I used to write for a fabulous online publication geared towards Caribbean Woman globally. The name of this publication was COCO Magazine. I wrote an article sometime in 2014 about “Raising Confident Girls.’’ At that time I was a mom of one, a mom of one little girl, and was determined to raise her in a way that would provide her with every opportunity. I was determined to not box her into girl colors, even though she went through a very ‘pink is my favorite color’ phase. I was determined to expose her to traditional boy toys, even though she enjoyed playing with her construction toys while wearing her tiara and princess shirt.
I wrote, “For my daughter's third birthday there was a bit of a social experiment that took place in my house. She was given a music set, a princess set, and a construction set. As she keenly played with all three of her new toys, I eagerly watched to see if she gravitated more to one than the other. After a day full of new toy excitement, she enthusiastically announced that her construction set was her favorite gift. I breathed a sigh of relief. I felt like we just had a little success in our household. In a world full of pink and princesses my daughter chose her construction set. It was a proud moment. The truth is that princess usually gets played a few times a week in our household, but I am thankful that somehow my daughter does get that pulling out her tools and playing construction is just as natural as wearing her tiara and fake high heels.”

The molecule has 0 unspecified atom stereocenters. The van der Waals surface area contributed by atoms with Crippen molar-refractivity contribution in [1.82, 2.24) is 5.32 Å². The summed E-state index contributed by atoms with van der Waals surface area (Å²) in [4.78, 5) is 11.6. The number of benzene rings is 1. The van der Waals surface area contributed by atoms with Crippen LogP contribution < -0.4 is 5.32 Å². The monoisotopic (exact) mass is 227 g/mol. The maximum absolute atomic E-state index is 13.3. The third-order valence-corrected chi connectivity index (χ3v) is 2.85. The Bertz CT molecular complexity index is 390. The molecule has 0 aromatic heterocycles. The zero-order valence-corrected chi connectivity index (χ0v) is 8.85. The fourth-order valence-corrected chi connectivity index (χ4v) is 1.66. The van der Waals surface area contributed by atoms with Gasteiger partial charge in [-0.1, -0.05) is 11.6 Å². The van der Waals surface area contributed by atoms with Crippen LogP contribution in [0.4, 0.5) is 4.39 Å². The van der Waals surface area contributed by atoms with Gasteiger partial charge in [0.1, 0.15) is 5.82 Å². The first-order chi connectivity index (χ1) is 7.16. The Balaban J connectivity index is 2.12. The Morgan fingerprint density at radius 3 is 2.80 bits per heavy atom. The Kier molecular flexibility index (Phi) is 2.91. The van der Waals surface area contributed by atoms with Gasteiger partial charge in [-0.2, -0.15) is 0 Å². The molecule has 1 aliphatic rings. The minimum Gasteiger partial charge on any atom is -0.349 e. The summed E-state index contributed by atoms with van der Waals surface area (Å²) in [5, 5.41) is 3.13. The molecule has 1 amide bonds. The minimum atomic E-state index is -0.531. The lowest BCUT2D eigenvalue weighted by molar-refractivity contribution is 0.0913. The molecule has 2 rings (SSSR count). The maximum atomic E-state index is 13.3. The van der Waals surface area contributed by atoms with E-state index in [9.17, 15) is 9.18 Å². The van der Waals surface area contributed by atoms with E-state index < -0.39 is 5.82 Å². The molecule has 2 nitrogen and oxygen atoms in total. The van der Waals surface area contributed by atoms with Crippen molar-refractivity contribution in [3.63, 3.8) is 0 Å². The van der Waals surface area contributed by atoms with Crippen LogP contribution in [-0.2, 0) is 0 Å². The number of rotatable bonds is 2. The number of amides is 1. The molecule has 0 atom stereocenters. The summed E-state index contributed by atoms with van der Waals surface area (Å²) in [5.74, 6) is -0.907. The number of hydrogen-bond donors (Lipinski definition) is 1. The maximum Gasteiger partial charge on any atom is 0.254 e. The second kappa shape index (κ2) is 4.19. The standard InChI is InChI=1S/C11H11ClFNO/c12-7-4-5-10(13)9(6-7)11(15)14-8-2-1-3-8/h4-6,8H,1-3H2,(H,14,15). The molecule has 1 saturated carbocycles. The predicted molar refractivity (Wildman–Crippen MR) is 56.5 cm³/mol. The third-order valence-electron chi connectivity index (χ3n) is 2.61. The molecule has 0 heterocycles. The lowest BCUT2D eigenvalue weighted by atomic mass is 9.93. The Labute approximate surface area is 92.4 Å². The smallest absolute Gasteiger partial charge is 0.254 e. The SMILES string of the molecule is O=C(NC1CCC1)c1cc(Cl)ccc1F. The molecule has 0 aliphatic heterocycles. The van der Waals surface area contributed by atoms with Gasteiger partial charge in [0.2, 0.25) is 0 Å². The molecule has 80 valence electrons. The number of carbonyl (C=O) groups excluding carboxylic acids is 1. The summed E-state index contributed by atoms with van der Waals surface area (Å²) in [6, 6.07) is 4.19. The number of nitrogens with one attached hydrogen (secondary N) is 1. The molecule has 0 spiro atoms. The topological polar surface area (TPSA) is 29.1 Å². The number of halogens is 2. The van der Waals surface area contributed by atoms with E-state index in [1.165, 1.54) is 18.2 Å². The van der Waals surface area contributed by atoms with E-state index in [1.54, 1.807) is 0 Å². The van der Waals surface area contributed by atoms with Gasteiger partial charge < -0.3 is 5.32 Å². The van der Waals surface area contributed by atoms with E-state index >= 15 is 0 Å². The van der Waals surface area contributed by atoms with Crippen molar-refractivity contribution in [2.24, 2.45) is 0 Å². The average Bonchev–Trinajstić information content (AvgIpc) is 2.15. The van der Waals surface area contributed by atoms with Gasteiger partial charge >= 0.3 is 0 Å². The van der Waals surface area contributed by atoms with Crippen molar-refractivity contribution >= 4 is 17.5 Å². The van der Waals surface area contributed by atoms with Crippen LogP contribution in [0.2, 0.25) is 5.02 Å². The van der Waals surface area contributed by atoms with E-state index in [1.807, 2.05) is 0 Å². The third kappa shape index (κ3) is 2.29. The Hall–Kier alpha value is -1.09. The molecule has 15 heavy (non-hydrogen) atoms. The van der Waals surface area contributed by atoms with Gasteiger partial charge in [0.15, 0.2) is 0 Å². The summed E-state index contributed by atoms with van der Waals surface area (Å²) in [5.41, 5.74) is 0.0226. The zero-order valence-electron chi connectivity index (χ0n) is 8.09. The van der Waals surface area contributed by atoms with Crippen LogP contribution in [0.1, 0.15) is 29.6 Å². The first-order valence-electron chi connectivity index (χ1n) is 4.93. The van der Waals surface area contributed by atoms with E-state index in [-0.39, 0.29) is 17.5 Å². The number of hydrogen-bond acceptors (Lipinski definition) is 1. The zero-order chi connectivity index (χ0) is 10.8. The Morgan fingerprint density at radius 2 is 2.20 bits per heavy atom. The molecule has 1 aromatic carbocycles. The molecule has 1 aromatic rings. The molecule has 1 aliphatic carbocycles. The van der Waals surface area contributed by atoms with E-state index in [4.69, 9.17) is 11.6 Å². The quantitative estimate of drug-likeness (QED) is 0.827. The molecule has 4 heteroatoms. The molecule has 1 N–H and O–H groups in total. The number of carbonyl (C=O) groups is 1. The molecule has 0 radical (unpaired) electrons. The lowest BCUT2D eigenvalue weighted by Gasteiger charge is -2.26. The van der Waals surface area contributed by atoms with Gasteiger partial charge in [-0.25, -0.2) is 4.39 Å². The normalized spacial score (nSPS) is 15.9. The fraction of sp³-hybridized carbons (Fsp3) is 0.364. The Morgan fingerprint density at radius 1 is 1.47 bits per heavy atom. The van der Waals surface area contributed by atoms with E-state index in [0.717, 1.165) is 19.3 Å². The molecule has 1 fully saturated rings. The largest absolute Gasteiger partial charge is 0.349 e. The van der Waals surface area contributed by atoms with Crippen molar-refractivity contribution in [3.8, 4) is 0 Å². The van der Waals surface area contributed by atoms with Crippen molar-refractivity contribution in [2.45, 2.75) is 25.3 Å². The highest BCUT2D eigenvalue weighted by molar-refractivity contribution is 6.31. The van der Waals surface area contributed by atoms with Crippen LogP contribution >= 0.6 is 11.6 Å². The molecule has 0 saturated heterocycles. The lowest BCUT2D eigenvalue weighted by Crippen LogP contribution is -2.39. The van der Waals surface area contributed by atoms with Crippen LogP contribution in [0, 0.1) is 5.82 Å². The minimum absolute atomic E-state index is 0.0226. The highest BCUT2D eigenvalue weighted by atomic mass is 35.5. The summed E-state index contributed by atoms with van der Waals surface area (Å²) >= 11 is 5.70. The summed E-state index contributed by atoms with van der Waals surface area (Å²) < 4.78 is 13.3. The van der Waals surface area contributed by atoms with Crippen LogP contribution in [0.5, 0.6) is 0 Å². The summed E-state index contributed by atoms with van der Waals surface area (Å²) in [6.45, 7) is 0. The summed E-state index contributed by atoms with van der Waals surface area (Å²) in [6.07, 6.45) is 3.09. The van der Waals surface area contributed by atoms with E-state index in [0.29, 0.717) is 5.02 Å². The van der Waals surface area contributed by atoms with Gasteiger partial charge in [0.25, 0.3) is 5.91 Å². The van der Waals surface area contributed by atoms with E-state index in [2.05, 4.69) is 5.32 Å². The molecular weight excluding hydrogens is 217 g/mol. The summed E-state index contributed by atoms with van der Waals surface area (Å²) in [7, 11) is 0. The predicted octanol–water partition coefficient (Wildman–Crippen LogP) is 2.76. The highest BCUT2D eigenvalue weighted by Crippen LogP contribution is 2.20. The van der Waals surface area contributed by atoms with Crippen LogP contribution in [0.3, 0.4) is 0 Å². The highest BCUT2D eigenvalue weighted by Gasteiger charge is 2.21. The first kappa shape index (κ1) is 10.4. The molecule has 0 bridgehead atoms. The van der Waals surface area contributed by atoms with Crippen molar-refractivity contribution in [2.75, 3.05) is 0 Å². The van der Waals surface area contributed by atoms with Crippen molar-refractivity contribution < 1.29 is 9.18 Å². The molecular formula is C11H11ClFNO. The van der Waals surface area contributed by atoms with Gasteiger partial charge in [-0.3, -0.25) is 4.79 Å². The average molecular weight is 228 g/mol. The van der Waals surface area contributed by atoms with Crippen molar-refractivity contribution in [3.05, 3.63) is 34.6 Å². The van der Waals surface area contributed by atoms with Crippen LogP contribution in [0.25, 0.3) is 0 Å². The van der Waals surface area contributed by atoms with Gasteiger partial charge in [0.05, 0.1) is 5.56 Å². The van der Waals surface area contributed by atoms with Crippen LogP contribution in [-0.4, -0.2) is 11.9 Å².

Fast-forward a few years, and now I am the mom of two boys! In an age of #MeToo, glamorous lives on social media and reality TV and violent video games, how does one raise a well rounded confident child that understands the importance of compassion, kindness and empathy? Also, even though I am from Caribbean decent, I am a very Canadian momma! Being Canadian has very much shaped who I am, and I am raising children in the Caribbean and wanting them to be able to thrive in both their home/local community and as well as abroad in the Western World.
We see lots of debates about whether we should embrace boys playing with dolls, or if pink ends up being their favorite color. We steer boys away from traditional girl toys, activities or colors in fear of it being too ‘feminine’, whereas when we are looking at the development of girls, we encourage them that the world is open to them! As a mom of two boys, this was becoming a growing concern. If my son dresses in pink and wants to play princess, he will likely be judged, whereas if my daughter wears a construction belt, she will likely be praised. This has really caused me to question my thoughts on raising boys vs. raising girls. What should I be exposing my boys to in order for them to thrive? What toys, what activities, what chatter do I want them to hear in order to be able to grow up as responsible well-balanced men?